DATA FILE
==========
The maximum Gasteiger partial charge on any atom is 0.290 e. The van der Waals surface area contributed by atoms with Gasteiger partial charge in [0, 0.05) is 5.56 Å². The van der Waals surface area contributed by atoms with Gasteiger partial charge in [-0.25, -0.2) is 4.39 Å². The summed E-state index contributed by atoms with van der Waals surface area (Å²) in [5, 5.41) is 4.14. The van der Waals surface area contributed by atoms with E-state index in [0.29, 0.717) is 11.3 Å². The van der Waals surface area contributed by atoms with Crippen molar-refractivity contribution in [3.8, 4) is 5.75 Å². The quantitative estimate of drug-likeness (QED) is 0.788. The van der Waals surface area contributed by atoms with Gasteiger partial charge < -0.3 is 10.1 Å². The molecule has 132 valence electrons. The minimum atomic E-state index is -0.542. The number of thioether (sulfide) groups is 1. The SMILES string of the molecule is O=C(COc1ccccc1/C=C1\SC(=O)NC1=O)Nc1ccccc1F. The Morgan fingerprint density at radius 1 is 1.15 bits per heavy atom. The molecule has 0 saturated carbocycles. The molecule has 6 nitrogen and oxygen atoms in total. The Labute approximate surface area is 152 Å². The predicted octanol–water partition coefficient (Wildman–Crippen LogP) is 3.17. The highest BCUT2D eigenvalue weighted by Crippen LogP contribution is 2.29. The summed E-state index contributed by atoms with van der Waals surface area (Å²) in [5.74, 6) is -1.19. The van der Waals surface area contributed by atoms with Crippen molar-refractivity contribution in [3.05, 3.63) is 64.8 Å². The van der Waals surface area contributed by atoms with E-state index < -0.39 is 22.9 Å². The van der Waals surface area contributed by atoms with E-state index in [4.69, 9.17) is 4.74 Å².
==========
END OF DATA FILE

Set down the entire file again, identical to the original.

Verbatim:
The maximum Gasteiger partial charge on any atom is 0.290 e. The van der Waals surface area contributed by atoms with Gasteiger partial charge in [0, 0.05) is 5.56 Å². The van der Waals surface area contributed by atoms with Gasteiger partial charge in [-0.25, -0.2) is 4.39 Å². The summed E-state index contributed by atoms with van der Waals surface area (Å²) in [5, 5.41) is 4.14. The van der Waals surface area contributed by atoms with E-state index in [0.29, 0.717) is 11.3 Å². The van der Waals surface area contributed by atoms with Crippen molar-refractivity contribution in [3.8, 4) is 5.75 Å². The quantitative estimate of drug-likeness (QED) is 0.788. The van der Waals surface area contributed by atoms with Gasteiger partial charge < -0.3 is 10.1 Å². The molecule has 132 valence electrons. The minimum atomic E-state index is -0.542. The number of thioether (sulfide) groups is 1. The SMILES string of the molecule is O=C(COc1ccccc1/C=C1\SC(=O)NC1=O)Nc1ccccc1F. The Morgan fingerprint density at radius 1 is 1.15 bits per heavy atom. The molecule has 0 saturated carbocycles. The molecule has 6 nitrogen and oxygen atoms in total. The Labute approximate surface area is 152 Å². The predicted octanol–water partition coefficient (Wildman–Crippen LogP) is 3.17. The highest BCUT2D eigenvalue weighted by Crippen LogP contribution is 2.29. The summed E-state index contributed by atoms with van der Waals surface area (Å²) in [5.74, 6) is -1.19. The van der Waals surface area contributed by atoms with Crippen molar-refractivity contribution in [3.05, 3.63) is 64.8 Å². The van der Waals surface area contributed by atoms with E-state index < -0.39 is 22.9 Å². The van der Waals surface area contributed by atoms with E-state index in [4.69, 9.17) is 4.74 Å².